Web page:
established. This concurrence between US foreign
policy and the anthropological analysis of the place of
the Emperor in Japanese culture has been cited ever
since as a fine example to the kind of ‘applied
anthropology’ which national character studies
But it was in the early 1930s that anthropological
solutions to ‘practical’ problems began to be elaborated in the USA. Up until World War II, applied
anthropology had been a matter for internal affairs,
aimed at solving problems derived from American
cultural and social diversity. In shifting the field of
applied anthropology to external affairs, national
character studies crossed a significant threshold in
the history of anthropology. According to the division
of labor established between the disciplines at the time,
anthropology had been confined largely to the study of
social forms different from those of the observer, and
thus different from national societies and cultures.
Now, for the first time, anthropologists began to deal
explicitly with nation-states as an object of study. The
discussions which then followed went beyond the
concerns of anthropologists alone, and began to
interest all those who sought to comprehend national
forms of social and cultural life (for an analysis of the
relations between theory and politics in national
character studies, see Neiburg and Goldman 1998).
First the USA and the Americans, then Japan and
the Japanese, Germany and the Germans, Great
Britain and the British; a little later (already in the
context of the Cold War) Russia and the Russians,
Poland and the Poles (see, for example, Gorer and
Rickman 1950)—all came to be treated as cultural
worlds susceptible to analysis on the basis of the same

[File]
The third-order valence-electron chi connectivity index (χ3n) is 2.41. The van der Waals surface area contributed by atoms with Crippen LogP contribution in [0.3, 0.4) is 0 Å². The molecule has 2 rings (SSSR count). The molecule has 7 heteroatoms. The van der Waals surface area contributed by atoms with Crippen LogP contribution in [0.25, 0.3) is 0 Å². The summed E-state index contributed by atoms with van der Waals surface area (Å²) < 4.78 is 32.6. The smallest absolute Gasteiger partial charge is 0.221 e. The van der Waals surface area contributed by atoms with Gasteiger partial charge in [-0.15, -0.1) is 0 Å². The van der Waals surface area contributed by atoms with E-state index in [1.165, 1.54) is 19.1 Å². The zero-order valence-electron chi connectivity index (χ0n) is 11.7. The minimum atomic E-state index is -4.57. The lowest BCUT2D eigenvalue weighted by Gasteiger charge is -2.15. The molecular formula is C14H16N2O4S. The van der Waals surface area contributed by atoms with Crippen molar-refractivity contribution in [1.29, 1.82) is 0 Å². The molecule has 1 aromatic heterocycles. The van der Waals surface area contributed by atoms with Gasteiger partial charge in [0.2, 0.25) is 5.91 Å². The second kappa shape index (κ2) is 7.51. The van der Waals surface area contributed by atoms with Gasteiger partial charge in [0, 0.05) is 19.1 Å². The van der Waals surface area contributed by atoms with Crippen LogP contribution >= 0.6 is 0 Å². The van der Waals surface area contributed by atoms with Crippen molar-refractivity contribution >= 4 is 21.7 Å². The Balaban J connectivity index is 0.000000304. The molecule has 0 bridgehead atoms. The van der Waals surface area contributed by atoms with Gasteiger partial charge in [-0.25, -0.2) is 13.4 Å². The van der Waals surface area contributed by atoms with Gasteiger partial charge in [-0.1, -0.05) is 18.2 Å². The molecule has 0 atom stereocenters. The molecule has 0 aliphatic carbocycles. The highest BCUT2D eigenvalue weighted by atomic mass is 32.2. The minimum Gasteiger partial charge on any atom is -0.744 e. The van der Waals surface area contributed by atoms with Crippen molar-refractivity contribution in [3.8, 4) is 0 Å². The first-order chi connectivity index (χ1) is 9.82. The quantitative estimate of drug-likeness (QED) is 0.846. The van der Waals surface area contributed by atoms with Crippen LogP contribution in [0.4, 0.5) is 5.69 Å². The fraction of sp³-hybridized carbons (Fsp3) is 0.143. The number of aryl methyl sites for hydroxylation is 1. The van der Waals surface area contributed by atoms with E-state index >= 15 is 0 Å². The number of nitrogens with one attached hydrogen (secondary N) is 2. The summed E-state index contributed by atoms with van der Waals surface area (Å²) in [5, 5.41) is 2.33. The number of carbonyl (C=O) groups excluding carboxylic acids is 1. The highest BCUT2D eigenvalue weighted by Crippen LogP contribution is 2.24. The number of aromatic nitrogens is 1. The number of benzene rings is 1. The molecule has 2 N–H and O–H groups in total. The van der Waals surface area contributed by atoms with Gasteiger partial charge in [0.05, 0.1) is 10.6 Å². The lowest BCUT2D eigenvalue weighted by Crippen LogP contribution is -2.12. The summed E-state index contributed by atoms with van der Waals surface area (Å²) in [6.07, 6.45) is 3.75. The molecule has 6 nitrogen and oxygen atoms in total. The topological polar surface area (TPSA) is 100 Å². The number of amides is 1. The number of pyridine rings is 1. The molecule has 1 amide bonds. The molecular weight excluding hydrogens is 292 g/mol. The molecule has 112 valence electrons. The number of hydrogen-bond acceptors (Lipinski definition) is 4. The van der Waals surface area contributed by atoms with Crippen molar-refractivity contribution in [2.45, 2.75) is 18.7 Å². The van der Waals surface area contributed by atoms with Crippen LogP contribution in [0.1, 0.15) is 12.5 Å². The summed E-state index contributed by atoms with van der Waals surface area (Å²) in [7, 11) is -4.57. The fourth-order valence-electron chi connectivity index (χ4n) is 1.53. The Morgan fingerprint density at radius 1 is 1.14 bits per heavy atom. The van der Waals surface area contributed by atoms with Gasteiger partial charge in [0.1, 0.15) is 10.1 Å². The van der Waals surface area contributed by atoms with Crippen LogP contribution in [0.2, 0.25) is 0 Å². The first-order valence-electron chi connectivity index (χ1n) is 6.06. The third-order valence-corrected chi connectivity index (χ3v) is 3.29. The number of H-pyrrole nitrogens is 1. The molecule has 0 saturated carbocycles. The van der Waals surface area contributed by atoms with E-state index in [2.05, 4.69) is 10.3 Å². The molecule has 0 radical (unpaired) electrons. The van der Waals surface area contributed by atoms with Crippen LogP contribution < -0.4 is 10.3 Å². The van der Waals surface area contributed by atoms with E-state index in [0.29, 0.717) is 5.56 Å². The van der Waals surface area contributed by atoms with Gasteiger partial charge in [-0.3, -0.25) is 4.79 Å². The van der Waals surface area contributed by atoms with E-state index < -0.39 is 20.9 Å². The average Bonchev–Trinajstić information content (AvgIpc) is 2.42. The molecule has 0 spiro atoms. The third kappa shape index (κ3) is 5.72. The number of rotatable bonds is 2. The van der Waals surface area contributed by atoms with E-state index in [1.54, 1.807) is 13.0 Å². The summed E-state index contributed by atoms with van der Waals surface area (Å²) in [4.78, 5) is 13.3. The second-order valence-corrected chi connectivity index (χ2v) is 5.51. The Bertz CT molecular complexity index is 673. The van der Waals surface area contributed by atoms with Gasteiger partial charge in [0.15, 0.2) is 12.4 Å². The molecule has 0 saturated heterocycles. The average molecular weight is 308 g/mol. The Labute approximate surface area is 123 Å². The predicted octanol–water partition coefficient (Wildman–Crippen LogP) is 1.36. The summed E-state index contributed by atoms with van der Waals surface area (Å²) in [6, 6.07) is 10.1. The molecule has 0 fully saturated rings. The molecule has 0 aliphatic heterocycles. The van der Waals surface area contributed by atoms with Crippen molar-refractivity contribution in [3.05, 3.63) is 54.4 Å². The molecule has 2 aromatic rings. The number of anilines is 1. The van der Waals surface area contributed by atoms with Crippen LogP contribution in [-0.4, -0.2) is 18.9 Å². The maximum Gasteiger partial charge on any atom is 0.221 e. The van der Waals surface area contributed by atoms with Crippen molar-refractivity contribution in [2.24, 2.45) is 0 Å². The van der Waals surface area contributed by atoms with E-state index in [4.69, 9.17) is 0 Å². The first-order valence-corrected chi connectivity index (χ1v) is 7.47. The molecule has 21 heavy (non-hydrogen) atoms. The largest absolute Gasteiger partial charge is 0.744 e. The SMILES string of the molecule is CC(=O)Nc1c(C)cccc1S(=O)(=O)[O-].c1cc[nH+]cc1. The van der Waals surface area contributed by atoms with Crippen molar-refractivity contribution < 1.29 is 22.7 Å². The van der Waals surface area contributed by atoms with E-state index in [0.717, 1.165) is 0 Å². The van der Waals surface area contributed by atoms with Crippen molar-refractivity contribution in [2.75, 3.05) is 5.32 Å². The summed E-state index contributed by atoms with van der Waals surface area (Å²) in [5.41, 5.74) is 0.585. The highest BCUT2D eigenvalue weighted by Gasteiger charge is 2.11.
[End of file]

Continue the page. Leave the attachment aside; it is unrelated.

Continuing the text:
categories used in the study of so-called ‘simple
societies,’ those to which, until then, the majority of
anthropologists had restricted their attention. Fron10297
National Character
tiers between countries were treated as cultural, and
cultural frontiers were treated as national, thereby
delimiting new objects for analysis. The context of war
and of conflicts between nations demanded, however,
a methodological ‘development’: ‘studies of culture at
a distance’ (see Mead and Me! traux 1953, Mead 1953).
Anthropologists, prevented from carrying out the
traditional task of prolonged participant observation
in the field, would now interview immigrants, analyze
novels or films made in other countries, or examine
media productions, so as to reach those cultural
universes which were always qualified as national.
So began a tradition of research based on empirical
sources which can still be recognized today, and not
only in anthropology but also in other disciplinary
traditions interested in the study of national cultures
or societies (notably the so-called cultural studies). Yet
it is interesting to draw attention to the paradoxical
nature of the idea of ‘studies of culture at a distance’
for, in studying nation-states, researchers were socially
and culturally ‘closer’ than traditional anthropologists
in relation to their objects. Thus the fact that traditional methods and practices of anthropology (such